"You keep going up and down and up and down, and each time you go up you go a bit higher to speed up your acclimatization process."

The exercise of altitude adjustment is crucial because if you are one of the select few to make it to the summit of Everest, you do so at an altitude where your body is slowly dying in the process. That's why near the top, the area has its own special name.

"At 8,000 metres that's when you enter the Death Zone, so your body is dying really rapidly because the oxygen level is so low that all non-essential organs shut down," said Leduc.

she is one of the fortunate few to have made it to the top, but to describe the act of reaching the summit is like a foggy memory. The reason for that is because of the intense exposure to the elements at that altitude. "Everybody when they reach the summit is hypoxic (deprived of oxygen). Your brain is functioning very slowly," she said.

Aside from the lack of brain function, Leduc remembers what the summit of Everest actually looks like: "It was bigger than I thought. It's not this small, little mound that only one person can stand on at a time. You could definitely have 40 people on it."

One of the most memorable moments for Leduc was to see the enormous pile of prayer flags at the top.

"The Nepalis are Buddhists, it's very important for them to put prayer flags in the highest possible place, wherever that is in their lives.  So each Nepali that hits the summit of Everest, they put a prayer flag up there," said Leduc.

She had heard the stories about the bodies on the mountain but believes the number may be exaggerated. She said she would dispute the total purely on the basis that she saw only one — that of Shah-Klorfine.

 Some bodies likely have been there for decades, said Leduc. She suspects that people move the bodies, and even give them a proper burial. Snow then accumulates over the gravesites. Those that aren't buried remain on the mountain because of the difficulty and risk of bringing them down.

"You've got one-third of the oxygen or less at that altitude, the oxygen masks don't help you that much. It's like having more alcohol than you've ever had in your life, your head is spinning and it takes all your energy just to put one foot in front of the other," said Leduc.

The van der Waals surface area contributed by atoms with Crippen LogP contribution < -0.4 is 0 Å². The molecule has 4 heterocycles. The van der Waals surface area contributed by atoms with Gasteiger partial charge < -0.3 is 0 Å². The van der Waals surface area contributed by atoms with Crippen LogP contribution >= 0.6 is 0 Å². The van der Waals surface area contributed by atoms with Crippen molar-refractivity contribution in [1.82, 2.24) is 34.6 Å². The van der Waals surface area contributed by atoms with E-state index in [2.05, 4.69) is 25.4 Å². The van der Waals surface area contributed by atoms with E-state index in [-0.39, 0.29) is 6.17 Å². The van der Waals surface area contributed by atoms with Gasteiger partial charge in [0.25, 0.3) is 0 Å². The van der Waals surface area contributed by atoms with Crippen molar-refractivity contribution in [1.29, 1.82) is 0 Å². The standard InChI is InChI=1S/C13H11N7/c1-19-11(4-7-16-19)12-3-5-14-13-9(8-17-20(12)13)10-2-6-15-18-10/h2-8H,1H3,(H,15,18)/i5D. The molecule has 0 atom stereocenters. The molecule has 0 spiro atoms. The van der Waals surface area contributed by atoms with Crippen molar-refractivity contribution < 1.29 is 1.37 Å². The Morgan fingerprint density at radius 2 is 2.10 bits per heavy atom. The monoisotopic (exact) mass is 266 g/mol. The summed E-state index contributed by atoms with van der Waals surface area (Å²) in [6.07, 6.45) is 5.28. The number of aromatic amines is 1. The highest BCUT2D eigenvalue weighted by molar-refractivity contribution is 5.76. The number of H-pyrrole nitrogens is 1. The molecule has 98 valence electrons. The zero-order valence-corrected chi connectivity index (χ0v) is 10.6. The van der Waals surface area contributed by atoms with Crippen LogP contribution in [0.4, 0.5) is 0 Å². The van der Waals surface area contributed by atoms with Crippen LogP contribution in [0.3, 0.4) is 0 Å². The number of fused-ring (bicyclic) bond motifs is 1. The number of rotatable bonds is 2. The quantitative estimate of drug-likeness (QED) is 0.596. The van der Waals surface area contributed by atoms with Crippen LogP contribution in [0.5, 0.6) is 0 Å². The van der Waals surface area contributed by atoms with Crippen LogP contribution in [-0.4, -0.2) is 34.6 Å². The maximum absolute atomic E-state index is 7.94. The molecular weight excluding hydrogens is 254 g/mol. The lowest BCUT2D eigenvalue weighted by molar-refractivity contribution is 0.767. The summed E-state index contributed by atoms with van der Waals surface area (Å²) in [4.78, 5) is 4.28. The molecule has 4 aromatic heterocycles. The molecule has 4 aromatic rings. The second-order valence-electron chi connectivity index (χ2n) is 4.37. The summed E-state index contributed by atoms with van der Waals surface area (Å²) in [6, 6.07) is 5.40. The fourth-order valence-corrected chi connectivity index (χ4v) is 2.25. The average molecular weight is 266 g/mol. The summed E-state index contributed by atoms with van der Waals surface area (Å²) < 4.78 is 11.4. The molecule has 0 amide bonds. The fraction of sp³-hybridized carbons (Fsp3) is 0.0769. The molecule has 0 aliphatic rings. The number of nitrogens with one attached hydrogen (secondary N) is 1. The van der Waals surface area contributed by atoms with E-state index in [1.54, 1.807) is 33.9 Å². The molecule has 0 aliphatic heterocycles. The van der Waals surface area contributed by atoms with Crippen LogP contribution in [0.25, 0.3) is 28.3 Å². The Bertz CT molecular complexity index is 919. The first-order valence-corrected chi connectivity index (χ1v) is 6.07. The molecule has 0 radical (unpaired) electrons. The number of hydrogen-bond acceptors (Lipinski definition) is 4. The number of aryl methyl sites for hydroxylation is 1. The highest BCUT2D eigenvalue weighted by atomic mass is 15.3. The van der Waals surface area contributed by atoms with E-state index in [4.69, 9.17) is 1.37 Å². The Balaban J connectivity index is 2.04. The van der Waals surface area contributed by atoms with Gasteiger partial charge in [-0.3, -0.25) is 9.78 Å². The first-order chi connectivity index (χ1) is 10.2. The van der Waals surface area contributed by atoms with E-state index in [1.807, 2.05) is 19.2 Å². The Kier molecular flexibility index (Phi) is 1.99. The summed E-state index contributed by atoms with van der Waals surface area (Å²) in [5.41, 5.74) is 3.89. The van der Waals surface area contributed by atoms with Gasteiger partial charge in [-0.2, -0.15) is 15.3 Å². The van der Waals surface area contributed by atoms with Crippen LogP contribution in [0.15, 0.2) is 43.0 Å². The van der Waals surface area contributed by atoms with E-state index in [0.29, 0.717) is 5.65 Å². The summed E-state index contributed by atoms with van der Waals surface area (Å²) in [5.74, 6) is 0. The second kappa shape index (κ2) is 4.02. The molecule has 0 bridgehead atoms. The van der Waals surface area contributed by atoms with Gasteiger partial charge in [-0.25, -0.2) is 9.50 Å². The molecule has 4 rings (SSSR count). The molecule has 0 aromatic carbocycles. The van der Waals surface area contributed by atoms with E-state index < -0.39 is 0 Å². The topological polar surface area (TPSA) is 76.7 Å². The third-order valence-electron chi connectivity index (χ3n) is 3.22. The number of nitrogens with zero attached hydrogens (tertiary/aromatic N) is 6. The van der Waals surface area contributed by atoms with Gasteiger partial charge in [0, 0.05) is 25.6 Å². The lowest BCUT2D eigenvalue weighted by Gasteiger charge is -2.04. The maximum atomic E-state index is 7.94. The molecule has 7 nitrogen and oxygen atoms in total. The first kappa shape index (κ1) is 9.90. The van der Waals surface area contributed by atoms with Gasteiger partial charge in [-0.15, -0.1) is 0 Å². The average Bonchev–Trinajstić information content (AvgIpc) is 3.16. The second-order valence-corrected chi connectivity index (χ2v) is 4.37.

She added that one person transporting a body down the mountain is too difficult and dangerous. Although it may be easier with two or three hikers, the risk to those climbers would be too great to move one body.

Regardless of the uncertainty involved with climbing Everest, Leduc said that those who are drawn to it just do it.

"If you have no desire to climb mountains, you can't understand. When you have succeeded, it is like winning the lottery.  When I summited Everest, I didn't feel this incredible joy but when I came down to base camp and my senses had come back, I felt this incredible rush," she said.

Tragedy at 8,000 metres

There are numerous cases where climbers have been left on Everest.

One of the most famous is of Sergei and Francys Distefano-Arsentiev. The married couple and seasoned mountaineers tried to climb the mountain in May of 1998.

After two failed attempts to reach the summit in two days, the oxygen depletion was taking its toll on both of them. But on May 22, the couple completed the push to the summit, making Francys the first North American woman to summit without bottled oxygen. But it was late in the day, and the couple was forced to spend another night above 8,000 metres in the Death Zone. During the night they became separated and the following morning, Francys was nowhere to be found. Sergei went to find her, taking oxygen and medicine with him.